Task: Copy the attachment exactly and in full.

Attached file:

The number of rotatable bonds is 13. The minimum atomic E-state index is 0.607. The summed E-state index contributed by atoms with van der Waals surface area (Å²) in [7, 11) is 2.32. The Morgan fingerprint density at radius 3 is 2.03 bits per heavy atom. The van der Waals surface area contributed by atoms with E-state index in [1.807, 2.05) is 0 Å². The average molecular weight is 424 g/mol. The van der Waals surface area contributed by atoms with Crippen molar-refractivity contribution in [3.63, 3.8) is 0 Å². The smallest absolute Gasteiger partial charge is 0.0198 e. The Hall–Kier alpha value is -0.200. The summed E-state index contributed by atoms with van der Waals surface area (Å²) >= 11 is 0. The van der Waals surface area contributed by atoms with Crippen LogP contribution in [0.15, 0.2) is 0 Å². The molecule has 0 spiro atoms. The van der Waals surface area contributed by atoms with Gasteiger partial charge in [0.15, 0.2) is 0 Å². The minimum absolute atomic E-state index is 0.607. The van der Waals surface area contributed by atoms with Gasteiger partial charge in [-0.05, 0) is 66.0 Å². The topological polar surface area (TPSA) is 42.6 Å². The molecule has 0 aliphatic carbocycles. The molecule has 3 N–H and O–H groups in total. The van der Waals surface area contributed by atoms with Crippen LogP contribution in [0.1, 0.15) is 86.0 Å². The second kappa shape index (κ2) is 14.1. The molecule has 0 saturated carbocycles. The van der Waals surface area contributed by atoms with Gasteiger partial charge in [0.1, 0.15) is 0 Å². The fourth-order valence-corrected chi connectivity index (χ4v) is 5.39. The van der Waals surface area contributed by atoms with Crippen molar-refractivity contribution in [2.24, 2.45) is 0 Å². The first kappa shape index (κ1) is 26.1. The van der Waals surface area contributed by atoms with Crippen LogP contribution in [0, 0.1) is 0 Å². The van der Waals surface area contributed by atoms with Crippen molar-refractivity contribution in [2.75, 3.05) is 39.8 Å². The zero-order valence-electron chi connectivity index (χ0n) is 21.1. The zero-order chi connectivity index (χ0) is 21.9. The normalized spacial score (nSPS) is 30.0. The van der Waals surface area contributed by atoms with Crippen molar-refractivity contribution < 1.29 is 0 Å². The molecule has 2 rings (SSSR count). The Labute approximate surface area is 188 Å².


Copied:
The number of rotatable bonds is 13. The minimum atomic E-state index is 0.607. The summed E-state index contributed by atoms with van der Waals surface area (Å²) in [7, 11) is 2.32. The Morgan fingerprint density at radius 3 is 2.03 bits per heavy atom. The van der Waals surface area contributed by atoms with E-state index in [1.807, 2.05) is 0 Å². The average molecular weight is 424 g/mol. The van der Waals surface area contributed by atoms with Crippen molar-refractivity contribution in [3.63, 3.8) is 0 Å². The smallest absolute Gasteiger partial charge is 0.0198 e. The Hall–Kier alpha value is -0.200. The summed E-state index contributed by atoms with van der Waals surface area (Å²) >= 11 is 0. The van der Waals surface area contributed by atoms with Crippen LogP contribution in [0.15, 0.2) is 0 Å². The molecule has 0 spiro atoms. The van der Waals surface area contributed by atoms with Gasteiger partial charge in [0.15, 0.2) is 0 Å². The minimum absolute atomic E-state index is 0.607. The van der Waals surface area contributed by atoms with Gasteiger partial charge in [-0.05, 0) is 66.0 Å². The topological polar surface area (TPSA) is 42.6 Å². The molecule has 0 aliphatic carbocycles. The molecule has 3 N–H and O–H groups in total. The van der Waals surface area contributed by atoms with Crippen LogP contribution in [0.1, 0.15) is 86.0 Å². The second kappa shape index (κ2) is 14.1. The molecule has 0 saturated carbocycles. The van der Waals surface area contributed by atoms with Gasteiger partial charge in [0.1, 0.15) is 0 Å². The fourth-order valence-corrected chi connectivity index (χ4v) is 5.39. The van der Waals surface area contributed by atoms with Crippen molar-refractivity contribution in [2.24, 2.45) is 0 Å². The first kappa shape index (κ1) is 26.1. The van der Waals surface area contributed by atoms with Crippen LogP contribution in [0, 0.1) is 0 Å². The van der Waals surface area contributed by atoms with Crippen molar-refractivity contribution in [2.75, 3.05) is 39.8 Å². The zero-order valence-electron chi connectivity index (χ0n) is 21.1. The zero-order chi connectivity index (χ0) is 21.9. The normalized spacial score (nSPS) is 30.0. The van der Waals surface area contributed by atoms with Crippen molar-refractivity contribution < 1.29 is 0 Å². The molecule has 2 rings (SSSR count). The Labute approximate surface area is 188 Å².